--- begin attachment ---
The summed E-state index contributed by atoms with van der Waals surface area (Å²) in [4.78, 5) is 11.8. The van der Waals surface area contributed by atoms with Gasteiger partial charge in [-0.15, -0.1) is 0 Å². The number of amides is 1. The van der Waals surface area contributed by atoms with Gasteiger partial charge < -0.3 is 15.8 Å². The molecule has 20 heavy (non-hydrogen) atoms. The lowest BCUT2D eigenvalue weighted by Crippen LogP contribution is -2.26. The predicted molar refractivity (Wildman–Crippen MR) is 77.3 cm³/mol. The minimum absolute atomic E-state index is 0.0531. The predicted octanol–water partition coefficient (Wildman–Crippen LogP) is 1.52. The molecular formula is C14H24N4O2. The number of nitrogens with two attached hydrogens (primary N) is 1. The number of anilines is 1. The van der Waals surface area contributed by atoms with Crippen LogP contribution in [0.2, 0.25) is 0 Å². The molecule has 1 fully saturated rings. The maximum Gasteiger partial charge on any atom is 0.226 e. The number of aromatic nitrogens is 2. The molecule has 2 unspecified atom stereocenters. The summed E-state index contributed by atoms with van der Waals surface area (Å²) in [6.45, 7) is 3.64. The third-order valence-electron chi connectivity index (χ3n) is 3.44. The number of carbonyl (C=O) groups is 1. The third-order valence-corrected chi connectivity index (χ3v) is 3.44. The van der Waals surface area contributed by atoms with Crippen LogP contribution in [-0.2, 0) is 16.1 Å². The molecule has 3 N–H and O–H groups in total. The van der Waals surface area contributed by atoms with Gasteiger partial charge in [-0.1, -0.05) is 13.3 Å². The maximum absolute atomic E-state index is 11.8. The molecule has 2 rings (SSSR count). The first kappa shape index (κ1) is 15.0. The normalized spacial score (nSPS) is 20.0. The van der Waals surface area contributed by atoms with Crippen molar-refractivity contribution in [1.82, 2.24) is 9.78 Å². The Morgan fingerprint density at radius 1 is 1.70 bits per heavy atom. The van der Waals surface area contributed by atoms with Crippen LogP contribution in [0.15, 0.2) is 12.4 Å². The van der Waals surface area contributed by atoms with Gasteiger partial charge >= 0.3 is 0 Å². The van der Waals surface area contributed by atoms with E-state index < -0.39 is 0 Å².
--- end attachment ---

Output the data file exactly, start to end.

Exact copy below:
The summed E-state index contributed by atoms with van der Waals surface area (Å²) in [4.78, 5) is 11.8. The van der Waals surface area contributed by atoms with Gasteiger partial charge in [-0.15, -0.1) is 0 Å². The number of amides is 1. The van der Waals surface area contributed by atoms with Gasteiger partial charge < -0.3 is 15.8 Å². The molecule has 20 heavy (non-hydrogen) atoms. The lowest BCUT2D eigenvalue weighted by Crippen LogP contribution is -2.26. The predicted molar refractivity (Wildman–Crippen MR) is 77.3 cm³/mol. The minimum absolute atomic E-state index is 0.0531. The predicted octanol–water partition coefficient (Wildman–Crippen LogP) is 1.52. The molecular formula is C14H24N4O2. The number of nitrogens with two attached hydrogens (primary N) is 1. The number of anilines is 1. The van der Waals surface area contributed by atoms with Crippen LogP contribution in [0.2, 0.25) is 0 Å². The molecule has 1 fully saturated rings. The maximum Gasteiger partial charge on any atom is 0.226 e. The number of aromatic nitrogens is 2. The molecule has 2 unspecified atom stereocenters. The summed E-state index contributed by atoms with van der Waals surface area (Å²) in [6.45, 7) is 3.64. The third-order valence-electron chi connectivity index (χ3n) is 3.44. The number of carbonyl (C=O) groups is 1. The third-order valence-corrected chi connectivity index (χ3v) is 3.44. The van der Waals surface area contributed by atoms with Crippen LogP contribution in [-0.2, 0) is 16.1 Å². The molecule has 3 N–H and O–H groups in total. The van der Waals surface area contributed by atoms with Gasteiger partial charge in [-0.1, -0.05) is 13.3 Å². The maximum absolute atomic E-state index is 11.8. The molecule has 2 rings (SSSR count). The first kappa shape index (κ1) is 15.0. The normalized spacial score (nSPS) is 20.0. The van der Waals surface area contributed by atoms with Crippen molar-refractivity contribution in [1.82, 2.24) is 9.78 Å². The Morgan fingerprint density at radius 1 is 1.70 bits per heavy atom. The van der Waals surface area contributed by atoms with Crippen LogP contribution in [0.15, 0.2) is 12.4 Å². The van der Waals surface area contributed by atoms with Gasteiger partial charge >= 0.3 is 0 Å². The van der Waals surface area contributed by atoms with E-state index < -0.39 is 0 Å².